INTRODUCTION TO AMYOTROPIC LATERAL SCLEROSIS
During the summer of 2011, I read the novel, Tuesday’s with Morrie, by Mitch Albom. The novel is about the life of retired sociology professor, Morrie Schwartz and his battle with the motor neuron disease, Amyotrophic lateral sclerosis (ALS). The novel really sparked my interest in this devastating disease and I had the desire to learn more about the symptoms, cause, and treatment of ALS.
Amyotrophic lateral sclerosis is also known as Lou Gehrig's disease after New York Yankee first baseman, Lou Gehrig, who was diagnosed with the disease in 1939. Affecting about 3 in every 100,000 people, ALS is a terrifying chronic, fatal neurodegenerative disease that leaves the individuals mind intact, while causing total paralysis of the body. Essentially, people with the disease lose all ability to move, but their cognition remains the same, so they are trapped within their own body. “Amyotrophic” refers to the atrophy, weakness, and fasciculation that signify disease of the lower motor neurons. “Lateral sclerosis” refers to the hardness that occurs on the lateral columns of the spinal cord in individuals with ALS (Festoff, 2001).
Although there is no specific diagnostic test, the clinical diagnosis is correct in more than ninety-five percent of cases. However, with the lack of an actual test it can sometimes be difficult to distinguish ALS from other motor neuron diseases such as Kennedy’s disease and X-linked spinobulbar muscular atrophy (Rowland, 2011).
The disease progression and symptom emergence varies from person to person, however, eventually most patients are unable to stand, walk, get out of bed, or use their arms and legs. People with ALS lose their ability to chew and swallow, making them unable to eat easily and increasing the likelihood of choking or aspiration of food and liquids. Pneumonia and the ability to maintain a healthy body weight become life threatening problems. Respiratory problems arise when the intercostal muscles of the ribs cage become weak and adequate diaphragm contraction is prohibited. Without diaphragm contraction, it is impossible to inhale the capability to breathe is lost. Usually there is no loss in the individual’s ability to see, taste, hear, feel, or blink. Bladder and bowel control is typically preserved also, however with the inability to walk and move, most people require catheters for excretion. Throughout the entire progression, the individual does not lose cognitive function and are aware of their condition, which often results in anxiety and depression. The prognosis of the disease is grim and individuals usually only live for three to five years after they are diagnosed with ALS (Festoff, 2001).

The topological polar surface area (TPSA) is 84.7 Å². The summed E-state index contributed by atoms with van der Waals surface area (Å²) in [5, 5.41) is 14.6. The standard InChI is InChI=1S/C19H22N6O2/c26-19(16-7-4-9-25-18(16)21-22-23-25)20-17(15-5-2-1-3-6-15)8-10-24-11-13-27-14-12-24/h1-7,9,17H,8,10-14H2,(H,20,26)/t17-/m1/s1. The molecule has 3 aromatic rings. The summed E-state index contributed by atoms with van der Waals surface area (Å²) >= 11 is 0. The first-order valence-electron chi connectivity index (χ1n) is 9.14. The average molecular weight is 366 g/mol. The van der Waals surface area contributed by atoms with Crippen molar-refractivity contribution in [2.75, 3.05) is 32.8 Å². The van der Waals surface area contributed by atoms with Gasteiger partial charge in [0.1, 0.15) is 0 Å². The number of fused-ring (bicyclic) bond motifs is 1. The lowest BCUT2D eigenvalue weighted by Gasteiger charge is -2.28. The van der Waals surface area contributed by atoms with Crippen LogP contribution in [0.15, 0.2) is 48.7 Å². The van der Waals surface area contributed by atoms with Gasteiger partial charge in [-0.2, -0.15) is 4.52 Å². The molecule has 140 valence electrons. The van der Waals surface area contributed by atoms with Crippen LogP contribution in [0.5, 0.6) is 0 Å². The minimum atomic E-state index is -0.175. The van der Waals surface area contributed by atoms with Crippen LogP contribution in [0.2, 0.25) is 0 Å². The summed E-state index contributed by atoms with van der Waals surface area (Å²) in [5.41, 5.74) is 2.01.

Although the origin of ALS is still not completely understood, scientists and physicians do have several theories on what may cause the disease. Heritable diseases are the only motor neuron diseases whose causes are known, with five to ten percent of ALS cases being familial, the rest are sporadic. In twenty percent of familial ALS, the there are mutations on the gene that make the superoxide dismutase (SOD1) enzyme. SOD1 is an antioxidant that protects the body from damage from the superoxide, a free radical made by the mitochondria and when they accumulate, can damage mitochondrial and nuclear DNA as well as proteins (Deng, 1993).
There are also several environmental causes that have links to ALS. First, the exposure to heavy metals may contribute to its progression. Lead intoxication has been attributed to cases of both upper and lower neuron syndromes; however, there have been no convincing reports of lead-induced motor neuron diseases in the last thirty years.
Viral infection is a second possible cause of sporadic ALS. Enterovirus RNA was detected in the spinal cords of patients with ALS, however the role of enteroviruses, including the polio virus have not yet been established, making it difficult link the cause of ALS to the virus. Motor neuron disease has also been reported in individuals infected with the human immunodeficiency virus (HIV) or in human T-cell lymphotropic virus type I, but the existence has been so low that it cannot prove that retroviral infection causes motor neuron disease (Ido, 2011)
Besides familial links, environmental factors, and viruses, scientists have some additional theories on the cause of ALS. Autoimmunity may play a role in the disease’s pathogenesis. Activated microglia and T cells have been present in the spinal cords of patients with ALS who have IgG antibodies against motor neurons. In patients with sporadic ALS, antibodies against voltage-gated calcium channels may cause interference with the intercellular calcium regulation, which may lead to the degradation of motor neurons. Immunotherapy has not been effective for patients with ALS, making the idea of an autoimmune cause of ALS controversial because if the cause of ALS is autoimmunity, then immunotherapy should work as a cure (Rowland, 2001).
Although the exact molecular pathways are that cause motor neuron death in ALS patients is still unknown, there are several possible primary mechanisms including the toxic effects of mutated SOD1, including abnormal protein aggregation, the disorganization of intermediate filaments, and glutamate-mediated excitotoxicity (Rowland, 2001).
Clinically, sporadic ALS and familial ALS are pathologically similar, suggesting they have a common cause. The SOD1mutation is only found in about two percent of patients with ALS, but the discovery of this mutation was extremely important because it was the first molecular link to the cause of the disease. In order to catalyze the conversion of toxic superoxide radicals to hydrogen peroxide and oxygen, SOD1 needs a copper atom at the active site to mediate catalysis. SOD1 also has pre-oxidant activities, including peroxidation, the generation of hydroxyl radicals and the nitration of tyrosine. Impairment of the antioxidant functions of associated with mutations of SOD1 could lead to the toxic accumulation of superoxide, resulting in a possible molecular mechanism of ALS (Deng, 1993).
A mutation in SOD1 could also alter the enzyme in a way that enhances its reactivity with abnormal substrates. For example, if the radical peroxynitrate is used as a substrate of SOD1, abnormal tyrosine nitration could damage proteins. In patients with ALS, free nitrotyrosine levels in the spinal cord are elevated (Deng, 1993).